With all the fuss kicked up by the "revelation" that magazines often airbrush out models' bones and add flesh to their bodies in post-production, it's interesting and frankly kind of shocking to see images that haven't had this so-called "reverse-retouching."
Lest anyone were in danger of believing that we have entered a parallel fashion universe where plus-size models book editorial spreads, Anna Wintour and Michael Kors have made it so that every runway model maintains her 34"-24"-34" physique by perfectly healthy means, and every model who needs treatment for an eating disorder gets it promptly with the support of her agency and clients — and, when necessary, takes a season or two off, returns to a healthy weight, and gets re-launched as a plus-size model — here comes just one reminder that the physical demands the modeling industry makes of its youngest workers are still extraordinarily strict.
While it's not possible to judge exactly how heavily Photoshopped these images are — and ordinarily, one would expect a department store's online catalogue images to be very heavily Photoshopped indeed — it is interesting that in many of the shots — including the one above — a tiny pock-mark is visible above Pilipenko's right eyebrow. It's exactly the kind of mark of physical distinction that most retouchers would smooth out. Her sternum is also clearly visible, as are her shoulder blades in the pictures shot from behind. Evidence of those bones, and the sharp shadows they cast, are commonly removed or minimized in post-production. And they haven't been in this case.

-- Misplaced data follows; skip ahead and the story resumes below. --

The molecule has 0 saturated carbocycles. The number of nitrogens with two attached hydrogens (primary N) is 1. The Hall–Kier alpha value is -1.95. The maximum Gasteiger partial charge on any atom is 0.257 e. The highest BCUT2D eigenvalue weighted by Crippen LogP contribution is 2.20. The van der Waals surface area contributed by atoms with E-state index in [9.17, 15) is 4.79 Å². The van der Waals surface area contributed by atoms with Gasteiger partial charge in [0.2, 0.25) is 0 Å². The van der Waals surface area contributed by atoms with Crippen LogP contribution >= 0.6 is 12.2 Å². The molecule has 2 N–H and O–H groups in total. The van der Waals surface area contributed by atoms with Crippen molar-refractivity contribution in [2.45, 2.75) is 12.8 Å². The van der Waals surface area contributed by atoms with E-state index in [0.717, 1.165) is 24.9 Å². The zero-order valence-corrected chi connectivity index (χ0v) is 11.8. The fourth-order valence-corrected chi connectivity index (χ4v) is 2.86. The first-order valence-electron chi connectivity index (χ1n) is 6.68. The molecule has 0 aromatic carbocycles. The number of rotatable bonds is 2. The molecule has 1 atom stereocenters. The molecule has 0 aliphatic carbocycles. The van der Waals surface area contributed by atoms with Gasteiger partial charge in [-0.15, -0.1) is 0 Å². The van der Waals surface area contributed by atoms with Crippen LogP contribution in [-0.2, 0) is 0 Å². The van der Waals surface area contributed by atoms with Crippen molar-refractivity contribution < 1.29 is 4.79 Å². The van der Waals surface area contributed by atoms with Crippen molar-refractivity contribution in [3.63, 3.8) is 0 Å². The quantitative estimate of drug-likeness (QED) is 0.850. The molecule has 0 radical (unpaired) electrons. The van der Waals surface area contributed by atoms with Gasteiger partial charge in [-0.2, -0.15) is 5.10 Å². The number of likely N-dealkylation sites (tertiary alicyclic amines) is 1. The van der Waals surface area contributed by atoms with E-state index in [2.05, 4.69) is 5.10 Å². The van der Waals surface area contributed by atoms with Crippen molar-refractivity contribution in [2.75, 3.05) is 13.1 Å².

The issue here is not the model's pock-mark or her weight. I find it vaguely insulting — not so much as a woman, but just as an individual with eyes who is familiar with how a human body actually looks — when companies Photoshop modelsinto absurd figurines. But the uncomfortable reality is that a large part of the reason that companies have come to rely so heavily on post-production image manipulation is that models' bodies are extraordinarily thin. Without retouching, this thinness is readily apparent. We've become conditioned to expect perfected images of skinny, apparently boneless, smooth little girls in our magazines. In a certain way, we've come to rely on Photoshop to insulate us from the sharp reality of what maintaining an industry-approved fighting weight can do to a human body.